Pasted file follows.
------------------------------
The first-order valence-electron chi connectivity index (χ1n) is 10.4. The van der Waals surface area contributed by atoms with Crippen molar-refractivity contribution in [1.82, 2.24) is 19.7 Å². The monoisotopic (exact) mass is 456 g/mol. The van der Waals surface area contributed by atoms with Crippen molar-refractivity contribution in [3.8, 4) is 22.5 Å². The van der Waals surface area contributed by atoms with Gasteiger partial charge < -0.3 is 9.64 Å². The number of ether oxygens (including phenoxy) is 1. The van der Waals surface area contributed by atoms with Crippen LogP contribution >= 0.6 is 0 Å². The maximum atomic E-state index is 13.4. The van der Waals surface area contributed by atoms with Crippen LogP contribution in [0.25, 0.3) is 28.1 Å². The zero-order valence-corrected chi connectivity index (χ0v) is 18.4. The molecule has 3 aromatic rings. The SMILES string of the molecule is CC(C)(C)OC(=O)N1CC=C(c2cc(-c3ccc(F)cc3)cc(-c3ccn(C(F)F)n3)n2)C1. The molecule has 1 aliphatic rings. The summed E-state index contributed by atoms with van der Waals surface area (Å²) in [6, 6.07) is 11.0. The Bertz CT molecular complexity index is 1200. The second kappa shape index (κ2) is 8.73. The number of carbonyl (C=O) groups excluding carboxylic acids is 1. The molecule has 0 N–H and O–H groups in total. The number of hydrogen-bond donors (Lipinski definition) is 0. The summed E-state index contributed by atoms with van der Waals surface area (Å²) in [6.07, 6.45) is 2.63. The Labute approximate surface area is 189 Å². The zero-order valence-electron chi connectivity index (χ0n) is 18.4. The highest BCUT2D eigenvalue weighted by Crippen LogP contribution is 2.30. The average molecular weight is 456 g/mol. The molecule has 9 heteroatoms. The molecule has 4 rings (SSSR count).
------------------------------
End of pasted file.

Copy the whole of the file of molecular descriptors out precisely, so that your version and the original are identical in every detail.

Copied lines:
The first-order valence-electron chi connectivity index (χ1n) is 10.4. The van der Waals surface area contributed by atoms with Crippen molar-refractivity contribution in [1.82, 2.24) is 19.7 Å². The monoisotopic (exact) mass is 456 g/mol. The van der Waals surface area contributed by atoms with Crippen molar-refractivity contribution in [3.8, 4) is 22.5 Å². The van der Waals surface area contributed by atoms with Gasteiger partial charge < -0.3 is 9.64 Å². The number of ether oxygens (including phenoxy) is 1. The van der Waals surface area contributed by atoms with Crippen LogP contribution >= 0.6 is 0 Å². The maximum atomic E-state index is 13.4. The van der Waals surface area contributed by atoms with Crippen LogP contribution in [0.25, 0.3) is 28.1 Å². The zero-order valence-corrected chi connectivity index (χ0v) is 18.4. The molecule has 3 aromatic rings. The SMILES string of the molecule is CC(C)(C)OC(=O)N1CC=C(c2cc(-c3ccc(F)cc3)cc(-c3ccn(C(F)F)n3)n2)C1. The molecule has 1 aliphatic rings. The summed E-state index contributed by atoms with van der Waals surface area (Å²) in [6, 6.07) is 11.0. The Bertz CT molecular complexity index is 1200. The second kappa shape index (κ2) is 8.73. The number of carbonyl (C=O) groups excluding carboxylic acids is 1. The molecule has 0 N–H and O–H groups in total. The number of hydrogen-bond donors (Lipinski definition) is 0. The summed E-state index contributed by atoms with van der Waals surface area (Å²) in [6.07, 6.45) is 2.63. The Labute approximate surface area is 189 Å². The zero-order valence-electron chi connectivity index (χ0n) is 18.4. The highest BCUT2D eigenvalue weighted by Crippen LogP contribution is 2.30. The average molecular weight is 456 g/mol. The molecule has 9 heteroatoms. The molecule has 4 rings (SSSR count).